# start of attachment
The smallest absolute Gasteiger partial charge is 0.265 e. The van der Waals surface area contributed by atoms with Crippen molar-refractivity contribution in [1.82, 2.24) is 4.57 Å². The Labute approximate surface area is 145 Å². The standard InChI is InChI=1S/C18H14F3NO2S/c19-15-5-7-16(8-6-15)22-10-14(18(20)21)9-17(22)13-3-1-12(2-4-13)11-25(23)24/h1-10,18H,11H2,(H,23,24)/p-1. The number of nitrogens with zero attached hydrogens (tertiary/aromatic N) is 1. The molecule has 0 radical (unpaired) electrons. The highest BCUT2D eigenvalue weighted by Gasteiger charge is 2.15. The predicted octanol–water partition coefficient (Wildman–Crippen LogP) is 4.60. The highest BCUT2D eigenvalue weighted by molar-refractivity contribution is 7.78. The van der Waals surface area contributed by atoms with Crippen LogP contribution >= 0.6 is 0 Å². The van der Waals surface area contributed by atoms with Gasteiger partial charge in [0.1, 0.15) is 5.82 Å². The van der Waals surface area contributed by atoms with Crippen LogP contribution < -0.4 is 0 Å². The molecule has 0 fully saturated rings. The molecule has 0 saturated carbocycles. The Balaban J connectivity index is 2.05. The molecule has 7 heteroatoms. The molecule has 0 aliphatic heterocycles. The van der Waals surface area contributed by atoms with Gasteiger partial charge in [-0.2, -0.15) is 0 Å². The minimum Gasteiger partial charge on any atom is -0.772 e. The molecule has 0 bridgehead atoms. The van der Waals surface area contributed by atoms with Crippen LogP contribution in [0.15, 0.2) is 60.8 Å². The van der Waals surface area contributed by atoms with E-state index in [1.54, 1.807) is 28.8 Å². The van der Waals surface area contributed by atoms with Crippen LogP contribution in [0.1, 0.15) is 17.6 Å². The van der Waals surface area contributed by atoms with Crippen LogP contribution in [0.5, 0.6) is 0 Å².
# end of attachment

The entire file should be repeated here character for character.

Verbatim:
The smallest absolute Gasteiger partial charge is 0.265 e. The van der Waals surface area contributed by atoms with Crippen molar-refractivity contribution in [1.82, 2.24) is 4.57 Å². The Labute approximate surface area is 145 Å². The standard InChI is InChI=1S/C18H14F3NO2S/c19-15-5-7-16(8-6-15)22-10-14(18(20)21)9-17(22)13-3-1-12(2-4-13)11-25(23)24/h1-10,18H,11H2,(H,23,24)/p-1. The number of nitrogens with zero attached hydrogens (tertiary/aromatic N) is 1. The molecule has 0 radical (unpaired) electrons. The highest BCUT2D eigenvalue weighted by Gasteiger charge is 2.15. The predicted octanol–water partition coefficient (Wildman–Crippen LogP) is 4.60. The highest BCUT2D eigenvalue weighted by molar-refractivity contribution is 7.78. The van der Waals surface area contributed by atoms with Crippen LogP contribution >= 0.6 is 0 Å². The van der Waals surface area contributed by atoms with Gasteiger partial charge in [0.1, 0.15) is 5.82 Å². The van der Waals surface area contributed by atoms with Crippen LogP contribution < -0.4 is 0 Å². The molecule has 0 fully saturated rings. The molecule has 0 saturated carbocycles. The Balaban J connectivity index is 2.05. The molecule has 7 heteroatoms. The molecule has 0 aliphatic heterocycles. The van der Waals surface area contributed by atoms with Gasteiger partial charge in [-0.2, -0.15) is 0 Å². The minimum Gasteiger partial charge on any atom is -0.772 e. The molecule has 0 bridgehead atoms. The van der Waals surface area contributed by atoms with Crippen LogP contribution in [0.15, 0.2) is 60.8 Å². The van der Waals surface area contributed by atoms with E-state index in [1.54, 1.807) is 28.8 Å². The van der Waals surface area contributed by atoms with Crippen LogP contribution in [0.1, 0.15) is 17.6 Å². The van der Waals surface area contributed by atoms with Crippen LogP contribution in [0.5, 0.6) is 0 Å².